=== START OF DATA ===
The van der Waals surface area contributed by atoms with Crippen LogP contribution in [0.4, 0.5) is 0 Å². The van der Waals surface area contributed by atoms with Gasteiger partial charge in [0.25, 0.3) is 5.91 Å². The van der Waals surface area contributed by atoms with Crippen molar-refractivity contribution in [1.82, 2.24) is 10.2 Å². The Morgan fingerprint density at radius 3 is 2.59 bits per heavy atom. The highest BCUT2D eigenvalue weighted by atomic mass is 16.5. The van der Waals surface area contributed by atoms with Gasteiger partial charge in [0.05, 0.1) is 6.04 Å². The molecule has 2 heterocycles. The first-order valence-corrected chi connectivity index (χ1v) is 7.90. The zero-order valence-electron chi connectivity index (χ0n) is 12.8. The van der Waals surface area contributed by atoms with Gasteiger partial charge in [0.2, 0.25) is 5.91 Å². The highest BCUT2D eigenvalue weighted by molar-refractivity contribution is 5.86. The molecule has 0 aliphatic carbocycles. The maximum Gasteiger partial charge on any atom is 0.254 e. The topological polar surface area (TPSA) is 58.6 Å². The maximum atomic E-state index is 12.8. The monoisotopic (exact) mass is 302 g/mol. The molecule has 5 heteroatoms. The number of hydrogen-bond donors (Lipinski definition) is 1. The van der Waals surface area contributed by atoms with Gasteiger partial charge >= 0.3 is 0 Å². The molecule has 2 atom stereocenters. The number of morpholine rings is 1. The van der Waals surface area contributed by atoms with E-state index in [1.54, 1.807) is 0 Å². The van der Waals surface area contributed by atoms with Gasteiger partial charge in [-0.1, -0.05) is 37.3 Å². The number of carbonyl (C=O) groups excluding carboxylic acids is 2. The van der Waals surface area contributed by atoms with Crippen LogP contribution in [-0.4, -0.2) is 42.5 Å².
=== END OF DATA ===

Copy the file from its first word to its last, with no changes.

The van der Waals surface area contributed by atoms with Crippen LogP contribution in [0.4, 0.5) is 0 Å². The van der Waals surface area contributed by atoms with Gasteiger partial charge in [0.25, 0.3) is 5.91 Å². The van der Waals surface area contributed by atoms with Crippen molar-refractivity contribution in [1.82, 2.24) is 10.2 Å². The Morgan fingerprint density at radius 3 is 2.59 bits per heavy atom. The highest BCUT2D eigenvalue weighted by atomic mass is 16.5. The van der Waals surface area contributed by atoms with Gasteiger partial charge in [0.05, 0.1) is 6.04 Å². The molecule has 2 heterocycles. The first-order valence-corrected chi connectivity index (χ1v) is 7.90. The zero-order valence-electron chi connectivity index (χ0n) is 12.8. The van der Waals surface area contributed by atoms with Gasteiger partial charge in [0.2, 0.25) is 5.91 Å². The highest BCUT2D eigenvalue weighted by molar-refractivity contribution is 5.86. The molecule has 0 aliphatic carbocycles. The maximum Gasteiger partial charge on any atom is 0.254 e. The topological polar surface area (TPSA) is 58.6 Å². The maximum atomic E-state index is 12.8. The monoisotopic (exact) mass is 302 g/mol. The molecule has 5 heteroatoms. The number of hydrogen-bond donors (Lipinski definition) is 1. The van der Waals surface area contributed by atoms with Gasteiger partial charge >= 0.3 is 0 Å². The molecule has 2 atom stereocenters. The number of morpholine rings is 1. The van der Waals surface area contributed by atoms with E-state index in [1.54, 1.807) is 0 Å². The van der Waals surface area contributed by atoms with Gasteiger partial charge in [-0.1, -0.05) is 37.3 Å². The number of carbonyl (C=O) groups excluding carboxylic acids is 2. The van der Waals surface area contributed by atoms with Crippen LogP contribution in [-0.4, -0.2) is 42.5 Å².